Your use of “document” I think is exactly the right word. I see more continuity than discontinuity in media history, both in terms of aesthetics and technology. But that does not mean format changes can be ignored. Soundtrack albums should be studied in terms of medium specificity. Trouble Man is the same on YouTube as it is on an LP. And yet it is not the same. I plan, in at least one of the next columns, to consider audio cassettes (and least briefly). But I can’t adequately answer your question here or in a future column. There is much work to be done to incorporate soundtrack albums into the discourse on audio formats and technologies.

  • Pingback: What is a Soundtrack Album? Or, Spot the Soundtrack Album Paul N. Reinsch / Texas Tech University – Flow

  • Laurel Westrup

    Thanks for kicking off this conversation, Paul!

    I think the question of authorship is an interesting one, especially with regards to Singles. You’re right that Crowe has taken authorship over the album, both in its original incarnation and in its recent re-release. In the press release for the album’s reissue in 2017, Crowe presents the album, as he has frequently done in the press, as a mixtape and an “anti-soundtrack” ( I think these comments are meant to deflect the occasional critique that the album was a cynical attempt by Hollywood to cash in on the Seattle scene, though of course anyone who was paying attention knew that the film (and the soundtrack album, for that matter) were largely complete before any of the bands hit it big–before there was an (inter)nationally known “Seattle scene.” And let’s not forget that Crowe was famously the boy wonder of Rolling Stone (not to mention married to Nancy Wilson), so he had some musical cred going in. But I think the album “works” to a large extent because Crowe allowed the artists to exercise a degree of ownership over the material on the album. Chris Cornell reportedly suggested that Crowe check out Smashing Pumpkins after Soundgarden had played a show with them in Chicago, and his own song, “Seasons,” was part of a joke project he recorded as the Matt Dillon character, Cliff Poncier (called the Poncier EP, it was released on CD for Record Store Day 2015 and is now included as a bonus feature on the deluxe re-release of the Singles album).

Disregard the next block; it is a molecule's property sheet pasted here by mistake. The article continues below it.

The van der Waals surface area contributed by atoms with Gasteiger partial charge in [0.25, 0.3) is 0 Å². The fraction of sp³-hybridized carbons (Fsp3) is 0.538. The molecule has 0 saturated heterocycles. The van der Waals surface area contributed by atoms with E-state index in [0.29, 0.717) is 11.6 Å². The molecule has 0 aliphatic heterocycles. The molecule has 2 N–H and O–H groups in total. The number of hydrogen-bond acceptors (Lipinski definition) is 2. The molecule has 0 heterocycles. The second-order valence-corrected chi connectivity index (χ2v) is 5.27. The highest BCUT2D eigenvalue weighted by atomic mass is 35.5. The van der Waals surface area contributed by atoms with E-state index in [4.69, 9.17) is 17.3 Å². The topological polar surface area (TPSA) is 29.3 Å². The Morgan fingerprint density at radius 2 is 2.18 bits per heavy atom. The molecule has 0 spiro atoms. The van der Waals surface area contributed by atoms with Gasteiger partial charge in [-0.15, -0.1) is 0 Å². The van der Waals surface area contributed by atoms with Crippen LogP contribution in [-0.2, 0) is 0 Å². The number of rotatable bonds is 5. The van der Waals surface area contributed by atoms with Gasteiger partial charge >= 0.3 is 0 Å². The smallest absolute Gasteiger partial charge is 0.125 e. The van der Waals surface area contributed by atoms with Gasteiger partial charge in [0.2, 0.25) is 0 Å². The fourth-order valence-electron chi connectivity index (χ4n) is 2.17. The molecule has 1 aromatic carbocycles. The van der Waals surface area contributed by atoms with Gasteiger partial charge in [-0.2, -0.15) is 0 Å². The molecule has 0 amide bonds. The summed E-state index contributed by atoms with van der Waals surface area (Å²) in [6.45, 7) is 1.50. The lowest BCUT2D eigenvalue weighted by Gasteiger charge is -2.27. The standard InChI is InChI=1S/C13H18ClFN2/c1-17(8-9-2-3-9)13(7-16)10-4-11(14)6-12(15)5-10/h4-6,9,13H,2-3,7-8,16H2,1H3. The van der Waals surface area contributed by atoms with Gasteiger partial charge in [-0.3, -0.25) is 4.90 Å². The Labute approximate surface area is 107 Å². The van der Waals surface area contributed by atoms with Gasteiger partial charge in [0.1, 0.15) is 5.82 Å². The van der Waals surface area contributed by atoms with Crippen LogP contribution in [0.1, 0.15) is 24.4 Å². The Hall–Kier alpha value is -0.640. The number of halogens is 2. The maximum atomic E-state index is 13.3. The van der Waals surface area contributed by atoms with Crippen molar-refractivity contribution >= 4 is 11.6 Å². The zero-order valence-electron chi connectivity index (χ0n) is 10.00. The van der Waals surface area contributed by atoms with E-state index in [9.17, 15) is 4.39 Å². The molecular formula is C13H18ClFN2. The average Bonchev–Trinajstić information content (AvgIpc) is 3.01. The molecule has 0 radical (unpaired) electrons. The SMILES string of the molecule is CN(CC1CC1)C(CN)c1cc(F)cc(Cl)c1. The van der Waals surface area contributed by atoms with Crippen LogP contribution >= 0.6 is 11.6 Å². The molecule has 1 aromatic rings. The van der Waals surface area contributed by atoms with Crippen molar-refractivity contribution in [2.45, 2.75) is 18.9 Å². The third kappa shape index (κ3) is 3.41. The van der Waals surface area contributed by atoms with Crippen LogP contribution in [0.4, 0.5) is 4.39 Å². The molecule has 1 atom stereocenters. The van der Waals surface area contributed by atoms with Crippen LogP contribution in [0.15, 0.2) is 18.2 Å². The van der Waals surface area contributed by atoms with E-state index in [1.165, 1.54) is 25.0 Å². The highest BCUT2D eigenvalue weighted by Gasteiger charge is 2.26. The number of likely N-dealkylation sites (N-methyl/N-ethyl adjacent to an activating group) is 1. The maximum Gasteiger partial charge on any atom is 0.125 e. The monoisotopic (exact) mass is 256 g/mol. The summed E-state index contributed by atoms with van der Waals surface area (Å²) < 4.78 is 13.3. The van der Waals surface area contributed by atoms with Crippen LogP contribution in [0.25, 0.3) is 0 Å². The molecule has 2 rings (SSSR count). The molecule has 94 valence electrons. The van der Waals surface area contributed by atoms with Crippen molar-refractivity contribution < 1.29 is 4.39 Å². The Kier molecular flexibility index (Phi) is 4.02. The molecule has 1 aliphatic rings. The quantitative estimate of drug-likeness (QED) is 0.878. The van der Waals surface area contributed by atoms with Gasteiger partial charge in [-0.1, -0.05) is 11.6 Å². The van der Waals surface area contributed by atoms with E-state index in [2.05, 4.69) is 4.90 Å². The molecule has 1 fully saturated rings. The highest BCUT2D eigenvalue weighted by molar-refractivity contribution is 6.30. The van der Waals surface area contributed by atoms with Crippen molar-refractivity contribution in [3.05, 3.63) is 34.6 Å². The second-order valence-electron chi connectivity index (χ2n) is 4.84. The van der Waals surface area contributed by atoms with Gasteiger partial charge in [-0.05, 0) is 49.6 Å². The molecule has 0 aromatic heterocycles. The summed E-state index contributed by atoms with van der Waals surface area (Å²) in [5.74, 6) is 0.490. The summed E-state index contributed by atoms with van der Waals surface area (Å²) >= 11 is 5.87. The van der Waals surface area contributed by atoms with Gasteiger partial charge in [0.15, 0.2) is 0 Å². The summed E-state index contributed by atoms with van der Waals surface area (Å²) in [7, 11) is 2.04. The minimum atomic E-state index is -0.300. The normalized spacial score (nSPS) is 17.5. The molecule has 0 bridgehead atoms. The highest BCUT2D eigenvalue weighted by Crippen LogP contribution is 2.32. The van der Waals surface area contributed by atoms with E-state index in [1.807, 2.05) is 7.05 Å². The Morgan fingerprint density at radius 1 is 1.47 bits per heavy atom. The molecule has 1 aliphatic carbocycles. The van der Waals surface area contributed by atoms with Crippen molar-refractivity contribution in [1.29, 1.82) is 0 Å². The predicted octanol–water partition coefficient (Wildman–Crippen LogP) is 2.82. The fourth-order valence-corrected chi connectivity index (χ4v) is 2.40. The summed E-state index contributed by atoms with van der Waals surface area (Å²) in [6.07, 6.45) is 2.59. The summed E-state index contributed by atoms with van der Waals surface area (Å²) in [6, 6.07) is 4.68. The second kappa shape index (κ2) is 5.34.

So, yes, Crowe is definitely a curator, if not an auteur, of the Singles album. But so are the artists on the album, many of whom introduced Crowe to others in their orbit and took an active role in shaping the album.

    And Alyx, I think you’re right to raise the role of the music supervisor, which the scholarship has definitely not addressed fully enough. In the case of the Singles album, Bramson’s role, according to Crowe, was primarily technical: he secured rights to the music (no easy feat: they got a Jimi Hendrix song!). It’s unclear to me how much of a role he played in choosing songs for the film or the album, though this process was surely collaborative to some extent. My sense is that there’s a lot of variation in the music supervisor’s role in constructing the soundtrack album, but it’s a great direction for future research.

  • Pingback: Soundtrack Album Fandom and Unofficial Releases Paul N. Reinsch / Texas Tech University – Flow